Spring

  • Ruler: Dionysus
  • Type: Plant
  • Sign: Virgo
  • Tarot Card: The Hermit
  • Magickal Form: Flower, Essential Oil

The Narcissus is often assigned to the month of December, and is also associated with the Chinese New Year which occurs in February.

Wear this scent to entice others and promote self-love and self-confidence. Overuse can attract stalkers and create egomaniacs – so don’t over do it. Rub on pink candles to meet new people. Rub black Narcissus oil on black candles for self-hypnosis. Use the oil on red candles to hypnotize and bewitch another.

In China, for centuries, narcissus bulbs have been placed in bowls with rocks and water. They are then “forced” into flowering by the Chinese New Year to acquire good fortune.

This old-fashioned flower for late spring is famous for its fragrance, which is one of the most expensive in the world. The Romans made a perfume from this flower, and it featured in early Arab perfume as well. The scent is a combination of jasmine and hyacinth. Its fragrance affects the nervous system (Mercury again), relieving stress.

These beautiful flowers emit sweet, lovely fragrances long used to manifest new relationships or to enrich the love already shared with another. The purple varieties seem to be best for this use. In the Middle East, the scent is thought to be aphrodisiac.

Magickally, this old-fashioned flower is dedicated to virgins, hermits, those who practice a solitary spirituality, and people who just enjoy being alone. Reasonably, it is connected to the sign of Virgo and the Hermit card. Venus bathed in narcissus flowers before winning a contest of beauty against Juno and Diana, but the plant is sacred to Adonis.

You would think then that this magick herb would be associated with the Sun, but instead it is considered a Mercury herb. Its name comes from the word for “stuck dumb” due to the power of its poisons to take away speech, which Mercury rules. Narcissus is specific for Mercury magickal works, such as those leading to parthenogenesis and invisibility.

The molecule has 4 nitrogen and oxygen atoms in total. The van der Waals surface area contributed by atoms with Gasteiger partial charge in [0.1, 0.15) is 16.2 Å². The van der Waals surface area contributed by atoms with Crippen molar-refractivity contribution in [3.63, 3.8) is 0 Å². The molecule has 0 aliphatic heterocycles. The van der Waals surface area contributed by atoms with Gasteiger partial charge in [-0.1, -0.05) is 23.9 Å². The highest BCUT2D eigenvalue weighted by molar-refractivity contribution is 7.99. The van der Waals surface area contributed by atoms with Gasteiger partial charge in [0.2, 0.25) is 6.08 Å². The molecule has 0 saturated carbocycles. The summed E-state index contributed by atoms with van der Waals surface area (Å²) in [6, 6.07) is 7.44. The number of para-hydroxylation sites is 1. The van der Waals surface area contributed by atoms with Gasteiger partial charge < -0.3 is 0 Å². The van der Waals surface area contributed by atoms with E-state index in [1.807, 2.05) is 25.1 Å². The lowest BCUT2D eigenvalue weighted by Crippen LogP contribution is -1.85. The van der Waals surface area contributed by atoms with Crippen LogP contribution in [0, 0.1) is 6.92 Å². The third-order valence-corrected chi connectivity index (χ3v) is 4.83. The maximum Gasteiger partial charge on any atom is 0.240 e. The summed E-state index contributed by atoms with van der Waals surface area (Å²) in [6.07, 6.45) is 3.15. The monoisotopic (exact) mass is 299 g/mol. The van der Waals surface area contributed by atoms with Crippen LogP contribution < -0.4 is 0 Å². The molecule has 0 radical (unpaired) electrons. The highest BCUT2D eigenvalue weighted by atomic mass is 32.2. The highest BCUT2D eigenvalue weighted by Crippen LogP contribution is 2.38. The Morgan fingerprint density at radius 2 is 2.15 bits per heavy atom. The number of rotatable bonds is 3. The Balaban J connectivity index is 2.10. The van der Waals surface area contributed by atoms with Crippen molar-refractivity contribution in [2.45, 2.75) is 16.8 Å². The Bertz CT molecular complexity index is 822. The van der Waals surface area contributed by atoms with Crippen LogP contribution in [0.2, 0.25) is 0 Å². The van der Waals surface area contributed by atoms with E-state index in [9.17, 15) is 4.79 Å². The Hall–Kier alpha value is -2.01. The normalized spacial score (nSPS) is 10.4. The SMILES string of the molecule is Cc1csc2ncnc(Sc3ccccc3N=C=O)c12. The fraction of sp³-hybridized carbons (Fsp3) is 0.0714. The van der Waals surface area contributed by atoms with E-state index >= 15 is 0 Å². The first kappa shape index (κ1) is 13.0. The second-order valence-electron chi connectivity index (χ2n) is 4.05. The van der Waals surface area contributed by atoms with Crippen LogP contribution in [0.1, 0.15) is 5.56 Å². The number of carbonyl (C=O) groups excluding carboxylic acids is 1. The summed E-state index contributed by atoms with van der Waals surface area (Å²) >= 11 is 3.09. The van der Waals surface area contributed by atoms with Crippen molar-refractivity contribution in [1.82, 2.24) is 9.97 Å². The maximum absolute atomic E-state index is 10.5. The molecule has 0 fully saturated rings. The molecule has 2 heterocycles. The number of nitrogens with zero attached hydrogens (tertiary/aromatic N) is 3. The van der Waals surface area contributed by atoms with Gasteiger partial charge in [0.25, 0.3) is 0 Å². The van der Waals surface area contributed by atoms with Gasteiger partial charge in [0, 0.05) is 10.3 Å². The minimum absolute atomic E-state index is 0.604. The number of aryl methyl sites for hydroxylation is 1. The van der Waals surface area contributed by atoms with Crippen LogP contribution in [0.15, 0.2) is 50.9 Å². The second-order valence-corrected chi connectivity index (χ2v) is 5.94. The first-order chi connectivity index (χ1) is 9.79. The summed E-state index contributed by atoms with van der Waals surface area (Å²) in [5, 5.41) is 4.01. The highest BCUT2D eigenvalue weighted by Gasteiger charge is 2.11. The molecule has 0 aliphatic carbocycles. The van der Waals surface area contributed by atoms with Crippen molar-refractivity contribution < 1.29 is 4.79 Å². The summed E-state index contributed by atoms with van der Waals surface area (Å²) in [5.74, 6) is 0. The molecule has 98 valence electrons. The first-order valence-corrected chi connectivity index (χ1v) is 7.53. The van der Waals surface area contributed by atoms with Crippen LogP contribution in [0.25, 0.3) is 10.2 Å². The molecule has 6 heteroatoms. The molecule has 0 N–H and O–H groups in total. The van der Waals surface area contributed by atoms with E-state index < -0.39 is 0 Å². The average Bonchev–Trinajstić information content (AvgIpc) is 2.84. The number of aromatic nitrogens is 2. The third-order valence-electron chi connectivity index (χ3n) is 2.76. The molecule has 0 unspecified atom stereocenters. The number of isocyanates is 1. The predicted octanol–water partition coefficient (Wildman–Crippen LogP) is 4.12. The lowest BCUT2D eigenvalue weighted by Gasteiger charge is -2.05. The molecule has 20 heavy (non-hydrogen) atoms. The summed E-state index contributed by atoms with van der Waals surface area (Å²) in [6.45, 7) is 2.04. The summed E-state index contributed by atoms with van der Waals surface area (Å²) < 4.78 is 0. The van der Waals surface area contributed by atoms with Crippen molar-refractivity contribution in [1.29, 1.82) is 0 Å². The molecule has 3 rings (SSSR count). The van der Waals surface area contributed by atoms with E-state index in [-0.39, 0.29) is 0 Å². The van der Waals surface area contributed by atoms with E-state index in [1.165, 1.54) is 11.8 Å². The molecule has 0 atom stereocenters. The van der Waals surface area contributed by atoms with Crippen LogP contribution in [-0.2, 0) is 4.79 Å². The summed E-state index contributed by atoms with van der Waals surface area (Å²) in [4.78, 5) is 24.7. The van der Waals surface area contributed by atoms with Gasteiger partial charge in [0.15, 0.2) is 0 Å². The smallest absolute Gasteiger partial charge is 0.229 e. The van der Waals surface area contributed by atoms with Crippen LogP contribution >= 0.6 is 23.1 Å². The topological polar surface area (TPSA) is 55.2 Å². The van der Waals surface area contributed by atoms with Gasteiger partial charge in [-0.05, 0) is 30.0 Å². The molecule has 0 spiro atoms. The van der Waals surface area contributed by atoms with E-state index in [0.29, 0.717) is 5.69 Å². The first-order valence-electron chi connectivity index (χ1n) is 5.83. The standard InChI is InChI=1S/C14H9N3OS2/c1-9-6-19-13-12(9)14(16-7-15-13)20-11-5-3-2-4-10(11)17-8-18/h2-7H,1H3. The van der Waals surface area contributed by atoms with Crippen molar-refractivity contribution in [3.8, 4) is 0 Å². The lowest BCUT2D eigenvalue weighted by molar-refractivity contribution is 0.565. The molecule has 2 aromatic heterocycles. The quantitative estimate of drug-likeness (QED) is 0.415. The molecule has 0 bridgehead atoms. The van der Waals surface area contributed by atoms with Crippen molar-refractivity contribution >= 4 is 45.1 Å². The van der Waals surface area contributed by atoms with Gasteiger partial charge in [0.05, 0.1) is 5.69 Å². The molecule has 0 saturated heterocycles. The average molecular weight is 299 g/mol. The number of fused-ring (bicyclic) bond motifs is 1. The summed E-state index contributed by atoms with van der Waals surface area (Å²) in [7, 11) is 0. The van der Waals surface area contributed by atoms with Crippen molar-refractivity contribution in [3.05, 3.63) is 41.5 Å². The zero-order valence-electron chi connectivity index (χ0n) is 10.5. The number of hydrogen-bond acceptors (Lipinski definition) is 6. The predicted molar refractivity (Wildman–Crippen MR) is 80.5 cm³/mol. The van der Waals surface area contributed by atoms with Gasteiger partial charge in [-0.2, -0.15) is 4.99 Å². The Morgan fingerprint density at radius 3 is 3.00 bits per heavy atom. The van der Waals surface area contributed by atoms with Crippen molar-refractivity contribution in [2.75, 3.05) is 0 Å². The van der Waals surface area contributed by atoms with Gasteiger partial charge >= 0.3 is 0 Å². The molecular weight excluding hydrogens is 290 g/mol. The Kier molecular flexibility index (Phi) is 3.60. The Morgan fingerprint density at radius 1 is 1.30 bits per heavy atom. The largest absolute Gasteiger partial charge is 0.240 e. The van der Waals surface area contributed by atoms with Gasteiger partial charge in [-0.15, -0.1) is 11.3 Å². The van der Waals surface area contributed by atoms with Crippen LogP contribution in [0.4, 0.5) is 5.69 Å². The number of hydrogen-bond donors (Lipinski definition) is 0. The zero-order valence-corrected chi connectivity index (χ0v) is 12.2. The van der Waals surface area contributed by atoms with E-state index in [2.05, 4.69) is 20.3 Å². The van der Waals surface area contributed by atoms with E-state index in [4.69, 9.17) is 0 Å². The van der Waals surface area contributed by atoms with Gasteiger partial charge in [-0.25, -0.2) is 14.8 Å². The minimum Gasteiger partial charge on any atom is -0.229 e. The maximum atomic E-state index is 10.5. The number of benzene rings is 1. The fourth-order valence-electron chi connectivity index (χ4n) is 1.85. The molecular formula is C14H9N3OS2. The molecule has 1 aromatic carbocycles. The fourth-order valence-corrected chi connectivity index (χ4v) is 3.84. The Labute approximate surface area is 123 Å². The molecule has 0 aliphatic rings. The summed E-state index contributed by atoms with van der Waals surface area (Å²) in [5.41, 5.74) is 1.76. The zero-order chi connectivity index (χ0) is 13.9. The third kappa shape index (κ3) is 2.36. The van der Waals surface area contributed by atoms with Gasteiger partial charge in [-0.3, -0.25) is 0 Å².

Narcissus vs Daffodil

Though their botanic name is Narcissus, they are often also called daffodils, and sometimes jonquils, or paper whites. In England, because of their long association with Lent, they’re known as the “Lent Lily.”

The term “Daffodil” commonly refers to Narcissus with large trumpets, but may be used for all types of Narcissus . This is the official common name for ANY of the plants that fall into the genus Narcissus. So, if the plant is considered a Narcissus, it is also considered a daffodil as well. However, most people use the term “daffodil” when referring to the large, trumpet-shaped flowers of the Narcissus pseudoNarcissus .

  • In Victorian flower language daffodils signified regard and chivalry, whilst the Narcissus meant self esteem, female ambition or vanity.

You can read more about the magickal properties of the Daffodil here: Daffodil Magick and Lore.

Narcissus in Mythology

The Narcissus is named after the legendary young Greek man of the same name. Narcissus was pretty full of himself because he had been given the gift of great beauty by the gods. One day, a sweet young wood nymph named Echo spotted Narcissus hanging out by a stream and instantly fell in love with him. However, he was so busy being completely self-absorbed that he ignored Echo, and she wasted away from loneliness until nothing was left of her but her voice. Thanks to this tragic story of unrequited love, the Narcissus is sometimes used to represent a love that is one-sided.